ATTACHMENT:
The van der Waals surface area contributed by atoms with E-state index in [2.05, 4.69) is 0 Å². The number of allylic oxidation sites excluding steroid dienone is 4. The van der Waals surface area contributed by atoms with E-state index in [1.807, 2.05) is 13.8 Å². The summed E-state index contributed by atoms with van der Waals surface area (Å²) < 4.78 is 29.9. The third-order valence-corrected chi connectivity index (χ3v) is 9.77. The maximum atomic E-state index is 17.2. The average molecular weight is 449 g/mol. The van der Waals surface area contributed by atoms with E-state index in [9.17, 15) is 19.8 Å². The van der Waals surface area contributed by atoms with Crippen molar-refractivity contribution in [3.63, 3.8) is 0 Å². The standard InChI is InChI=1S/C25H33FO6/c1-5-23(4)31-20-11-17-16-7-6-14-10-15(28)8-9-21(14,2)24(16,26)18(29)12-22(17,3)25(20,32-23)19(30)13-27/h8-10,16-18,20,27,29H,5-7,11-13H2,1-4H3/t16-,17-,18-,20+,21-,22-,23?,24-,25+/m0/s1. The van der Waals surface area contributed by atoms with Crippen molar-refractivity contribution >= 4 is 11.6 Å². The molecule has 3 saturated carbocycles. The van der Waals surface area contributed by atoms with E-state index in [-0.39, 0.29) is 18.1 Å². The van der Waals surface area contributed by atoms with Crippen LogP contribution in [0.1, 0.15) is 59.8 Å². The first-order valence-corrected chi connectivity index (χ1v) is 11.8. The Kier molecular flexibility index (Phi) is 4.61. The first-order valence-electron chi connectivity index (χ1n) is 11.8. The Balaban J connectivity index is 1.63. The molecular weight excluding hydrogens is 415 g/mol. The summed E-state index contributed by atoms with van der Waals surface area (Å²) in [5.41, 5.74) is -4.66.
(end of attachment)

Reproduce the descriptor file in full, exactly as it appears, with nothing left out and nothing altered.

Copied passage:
The van der Waals surface area contributed by atoms with E-state index in [2.05, 4.69) is 0 Å². The number of allylic oxidation sites excluding steroid dienone is 4. The van der Waals surface area contributed by atoms with E-state index in [1.807, 2.05) is 13.8 Å². The summed E-state index contributed by atoms with van der Waals surface area (Å²) < 4.78 is 29.9. The third-order valence-corrected chi connectivity index (χ3v) is 9.77. The maximum atomic E-state index is 17.2. The average molecular weight is 449 g/mol. The van der Waals surface area contributed by atoms with E-state index in [9.17, 15) is 19.8 Å². The van der Waals surface area contributed by atoms with Crippen molar-refractivity contribution in [3.63, 3.8) is 0 Å². The standard InChI is InChI=1S/C25H33FO6/c1-5-23(4)31-20-11-17-16-7-6-14-10-15(28)8-9-21(14,2)24(16,26)18(29)12-22(17,3)25(20,32-23)19(30)13-27/h8-10,16-18,20,27,29H,5-7,11-13H2,1-4H3/t16-,17-,18-,20+,21-,22-,23?,24-,25+/m0/s1. The van der Waals surface area contributed by atoms with Crippen molar-refractivity contribution >= 4 is 11.6 Å². The molecule has 3 saturated carbocycles. The van der Waals surface area contributed by atoms with E-state index in [-0.39, 0.29) is 18.1 Å². The van der Waals surface area contributed by atoms with Crippen LogP contribution in [0.1, 0.15) is 59.8 Å². The first-order valence-corrected chi connectivity index (χ1v) is 11.8. The Kier molecular flexibility index (Phi) is 4.61. The first-order valence-electron chi connectivity index (χ1n) is 11.8. The Balaban J connectivity index is 1.63. The molecular weight excluding hydrogens is 415 g/mol. The summed E-state index contributed by atoms with van der Waals surface area (Å²) in [5.41, 5.74) is -4.66.